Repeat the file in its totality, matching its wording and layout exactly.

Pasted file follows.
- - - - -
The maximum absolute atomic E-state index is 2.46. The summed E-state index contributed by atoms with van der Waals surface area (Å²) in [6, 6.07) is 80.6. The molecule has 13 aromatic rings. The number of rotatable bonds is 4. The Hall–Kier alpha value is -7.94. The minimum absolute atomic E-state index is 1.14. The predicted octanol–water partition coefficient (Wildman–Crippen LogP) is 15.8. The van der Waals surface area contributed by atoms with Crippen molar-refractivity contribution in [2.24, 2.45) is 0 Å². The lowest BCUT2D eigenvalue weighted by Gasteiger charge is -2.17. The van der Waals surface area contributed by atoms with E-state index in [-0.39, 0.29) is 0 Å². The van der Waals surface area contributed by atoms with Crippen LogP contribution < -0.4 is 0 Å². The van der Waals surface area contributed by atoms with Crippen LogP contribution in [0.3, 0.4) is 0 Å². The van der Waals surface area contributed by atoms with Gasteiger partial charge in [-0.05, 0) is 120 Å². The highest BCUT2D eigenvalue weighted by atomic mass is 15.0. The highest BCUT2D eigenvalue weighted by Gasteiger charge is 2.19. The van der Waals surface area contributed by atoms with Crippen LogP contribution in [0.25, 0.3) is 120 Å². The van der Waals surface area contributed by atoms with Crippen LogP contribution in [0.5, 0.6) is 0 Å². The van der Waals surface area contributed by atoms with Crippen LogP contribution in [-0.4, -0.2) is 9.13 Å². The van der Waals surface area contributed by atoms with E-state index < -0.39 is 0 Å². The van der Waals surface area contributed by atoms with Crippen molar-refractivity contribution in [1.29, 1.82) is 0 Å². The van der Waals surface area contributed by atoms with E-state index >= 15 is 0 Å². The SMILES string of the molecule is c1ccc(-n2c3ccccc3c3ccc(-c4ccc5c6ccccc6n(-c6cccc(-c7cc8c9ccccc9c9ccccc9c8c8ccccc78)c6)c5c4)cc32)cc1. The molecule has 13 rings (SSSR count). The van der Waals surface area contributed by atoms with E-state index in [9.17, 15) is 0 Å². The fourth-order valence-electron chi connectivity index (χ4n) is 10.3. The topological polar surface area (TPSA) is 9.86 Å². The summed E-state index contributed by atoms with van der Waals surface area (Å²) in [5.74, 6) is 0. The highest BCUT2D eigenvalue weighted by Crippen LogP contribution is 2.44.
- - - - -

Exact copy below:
The maximum absolute atomic E-state index is 2.46. The summed E-state index contributed by atoms with van der Waals surface area (Å²) in [6, 6.07) is 80.6. The molecule has 13 aromatic rings. The number of rotatable bonds is 4. The Hall–Kier alpha value is -7.94. The minimum absolute atomic E-state index is 1.14. The predicted octanol–water partition coefficient (Wildman–Crippen LogP) is 15.8. The van der Waals surface area contributed by atoms with Crippen molar-refractivity contribution in [2.24, 2.45) is 0 Å². The lowest BCUT2D eigenvalue weighted by Gasteiger charge is -2.17. The van der Waals surface area contributed by atoms with E-state index in [-0.39, 0.29) is 0 Å². The van der Waals surface area contributed by atoms with Crippen LogP contribution < -0.4 is 0 Å². The van der Waals surface area contributed by atoms with Crippen LogP contribution in [0.3, 0.4) is 0 Å². The van der Waals surface area contributed by atoms with Gasteiger partial charge in [-0.05, 0) is 120 Å². The highest BCUT2D eigenvalue weighted by atomic mass is 15.0. The highest BCUT2D eigenvalue weighted by Gasteiger charge is 2.19. The van der Waals surface area contributed by atoms with Crippen LogP contribution in [0.25, 0.3) is 120 Å². The van der Waals surface area contributed by atoms with Crippen LogP contribution in [0.5, 0.6) is 0 Å². The van der Waals surface area contributed by atoms with Crippen LogP contribution in [-0.4, -0.2) is 9.13 Å². The van der Waals surface area contributed by atoms with E-state index < -0.39 is 0 Å². The van der Waals surface area contributed by atoms with Crippen molar-refractivity contribution in [1.29, 1.82) is 0 Å². The van der Waals surface area contributed by atoms with E-state index >= 15 is 0 Å². The SMILES string of the molecule is c1ccc(-n2c3ccccc3c3ccc(-c4ccc5c6ccccc6n(-c6cccc(-c7cc8c9ccccc9c9ccccc9c8c8ccccc78)c6)c5c4)cc32)cc1. The molecule has 13 rings (SSSR count). The van der Waals surface area contributed by atoms with E-state index in [9.17, 15) is 0 Å². The fourth-order valence-electron chi connectivity index (χ4n) is 10.3. The topological polar surface area (TPSA) is 9.86 Å². The summed E-state index contributed by atoms with van der Waals surface area (Å²) in [5.74, 6) is 0. The highest BCUT2D eigenvalue weighted by Crippen LogP contribution is 2.44.